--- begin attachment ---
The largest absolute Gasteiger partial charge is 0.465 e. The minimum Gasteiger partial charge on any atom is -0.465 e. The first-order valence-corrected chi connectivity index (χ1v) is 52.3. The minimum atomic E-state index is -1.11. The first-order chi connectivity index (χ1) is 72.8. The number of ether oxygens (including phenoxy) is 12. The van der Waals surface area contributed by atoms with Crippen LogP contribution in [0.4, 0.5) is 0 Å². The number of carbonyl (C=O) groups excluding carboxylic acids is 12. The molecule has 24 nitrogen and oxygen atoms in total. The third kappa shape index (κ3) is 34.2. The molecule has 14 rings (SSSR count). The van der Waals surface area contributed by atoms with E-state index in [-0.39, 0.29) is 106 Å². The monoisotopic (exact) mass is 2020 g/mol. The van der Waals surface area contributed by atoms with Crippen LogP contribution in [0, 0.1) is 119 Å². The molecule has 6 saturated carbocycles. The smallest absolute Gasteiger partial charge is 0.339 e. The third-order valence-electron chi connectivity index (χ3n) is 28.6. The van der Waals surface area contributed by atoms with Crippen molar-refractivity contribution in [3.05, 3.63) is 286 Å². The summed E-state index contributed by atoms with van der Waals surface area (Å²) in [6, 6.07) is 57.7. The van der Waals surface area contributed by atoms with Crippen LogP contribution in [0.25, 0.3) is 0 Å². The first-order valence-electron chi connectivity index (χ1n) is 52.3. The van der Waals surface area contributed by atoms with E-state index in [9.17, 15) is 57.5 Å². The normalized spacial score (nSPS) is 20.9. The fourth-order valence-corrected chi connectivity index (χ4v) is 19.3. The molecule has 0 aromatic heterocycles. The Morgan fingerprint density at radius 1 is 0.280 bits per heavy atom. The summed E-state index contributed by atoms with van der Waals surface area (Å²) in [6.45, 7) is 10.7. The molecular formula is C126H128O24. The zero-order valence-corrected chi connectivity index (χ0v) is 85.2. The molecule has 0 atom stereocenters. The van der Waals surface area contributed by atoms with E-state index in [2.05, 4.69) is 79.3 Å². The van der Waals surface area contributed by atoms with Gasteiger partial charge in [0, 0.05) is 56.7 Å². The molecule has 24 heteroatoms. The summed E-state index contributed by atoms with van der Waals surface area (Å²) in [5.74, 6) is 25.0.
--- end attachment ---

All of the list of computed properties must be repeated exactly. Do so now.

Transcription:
The largest absolute Gasteiger partial charge is 0.465 e. The minimum Gasteiger partial charge on any atom is -0.465 e. The first-order valence-corrected chi connectivity index (χ1v) is 52.3. The minimum atomic E-state index is -1.11. The first-order chi connectivity index (χ1) is 72.8. The number of ether oxygens (including phenoxy) is 12. The van der Waals surface area contributed by atoms with Crippen LogP contribution in [0.4, 0.5) is 0 Å². The number of carbonyl (C=O) groups excluding carboxylic acids is 12. The molecule has 24 nitrogen and oxygen atoms in total. The third kappa shape index (κ3) is 34.2. The molecule has 14 rings (SSSR count). The van der Waals surface area contributed by atoms with E-state index in [-0.39, 0.29) is 106 Å². The monoisotopic (exact) mass is 2020 g/mol. The van der Waals surface area contributed by atoms with Crippen LogP contribution in [0, 0.1) is 119 Å². The molecule has 6 saturated carbocycles. The smallest absolute Gasteiger partial charge is 0.339 e. The third-order valence-electron chi connectivity index (χ3n) is 28.6. The van der Waals surface area contributed by atoms with Crippen molar-refractivity contribution in [3.05, 3.63) is 286 Å². The summed E-state index contributed by atoms with van der Waals surface area (Å²) in [6, 6.07) is 57.7. The van der Waals surface area contributed by atoms with Crippen LogP contribution in [0.25, 0.3) is 0 Å². The first-order valence-electron chi connectivity index (χ1n) is 52.3. The van der Waals surface area contributed by atoms with E-state index in [9.17, 15) is 57.5 Å². The normalized spacial score (nSPS) is 20.9. The fourth-order valence-corrected chi connectivity index (χ4v) is 19.3. The molecule has 0 aromatic heterocycles. The Morgan fingerprint density at radius 1 is 0.280 bits per heavy atom. The summed E-state index contributed by atoms with van der Waals surface area (Å²) in [6.45, 7) is 10.7. The molecular formula is C126H128O24. The zero-order valence-corrected chi connectivity index (χ0v) is 85.2. The molecule has 0 atom stereocenters. The van der Waals surface area contributed by atoms with E-state index in [2.05, 4.69) is 79.3 Å². The van der Waals surface area contributed by atoms with Gasteiger partial charge in [0, 0.05) is 56.7 Å². The molecule has 24 heteroatoms. The summed E-state index contributed by atoms with van der Waals surface area (Å²) in [5.74, 6) is 25.0.